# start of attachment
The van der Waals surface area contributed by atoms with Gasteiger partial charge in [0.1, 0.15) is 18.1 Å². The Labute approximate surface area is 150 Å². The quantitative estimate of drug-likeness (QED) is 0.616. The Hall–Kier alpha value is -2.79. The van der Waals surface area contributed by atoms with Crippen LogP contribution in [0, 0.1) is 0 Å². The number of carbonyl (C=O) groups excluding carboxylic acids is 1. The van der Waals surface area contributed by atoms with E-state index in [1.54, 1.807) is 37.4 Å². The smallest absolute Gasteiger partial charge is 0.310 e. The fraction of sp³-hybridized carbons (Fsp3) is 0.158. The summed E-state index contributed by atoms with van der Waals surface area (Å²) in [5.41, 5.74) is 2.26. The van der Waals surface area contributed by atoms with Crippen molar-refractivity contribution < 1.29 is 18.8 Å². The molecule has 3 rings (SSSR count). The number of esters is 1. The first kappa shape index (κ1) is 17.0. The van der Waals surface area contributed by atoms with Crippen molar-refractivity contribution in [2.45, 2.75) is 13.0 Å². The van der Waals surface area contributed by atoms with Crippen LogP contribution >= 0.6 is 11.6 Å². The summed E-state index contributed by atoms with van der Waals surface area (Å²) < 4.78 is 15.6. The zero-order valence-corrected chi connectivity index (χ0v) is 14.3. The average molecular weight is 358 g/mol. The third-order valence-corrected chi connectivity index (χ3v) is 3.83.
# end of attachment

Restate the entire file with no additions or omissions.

The van der Waals surface area contributed by atoms with Gasteiger partial charge in [0.1, 0.15) is 18.1 Å². The Labute approximate surface area is 150 Å². The quantitative estimate of drug-likeness (QED) is 0.616. The Hall–Kier alpha value is -2.79. The van der Waals surface area contributed by atoms with Crippen LogP contribution in [0, 0.1) is 0 Å². The number of carbonyl (C=O) groups excluding carboxylic acids is 1. The van der Waals surface area contributed by atoms with E-state index in [1.54, 1.807) is 37.4 Å². The smallest absolute Gasteiger partial charge is 0.310 e. The fraction of sp³-hybridized carbons (Fsp3) is 0.158. The summed E-state index contributed by atoms with van der Waals surface area (Å²) in [5.41, 5.74) is 2.26. The van der Waals surface area contributed by atoms with Crippen molar-refractivity contribution < 1.29 is 18.8 Å². The molecule has 3 rings (SSSR count). The number of esters is 1. The first kappa shape index (κ1) is 17.0. The van der Waals surface area contributed by atoms with Crippen molar-refractivity contribution in [2.45, 2.75) is 13.0 Å². The van der Waals surface area contributed by atoms with Crippen LogP contribution >= 0.6 is 11.6 Å². The summed E-state index contributed by atoms with van der Waals surface area (Å²) < 4.78 is 15.6. The zero-order valence-corrected chi connectivity index (χ0v) is 14.3. The average molecular weight is 358 g/mol. The third-order valence-corrected chi connectivity index (χ3v) is 3.83.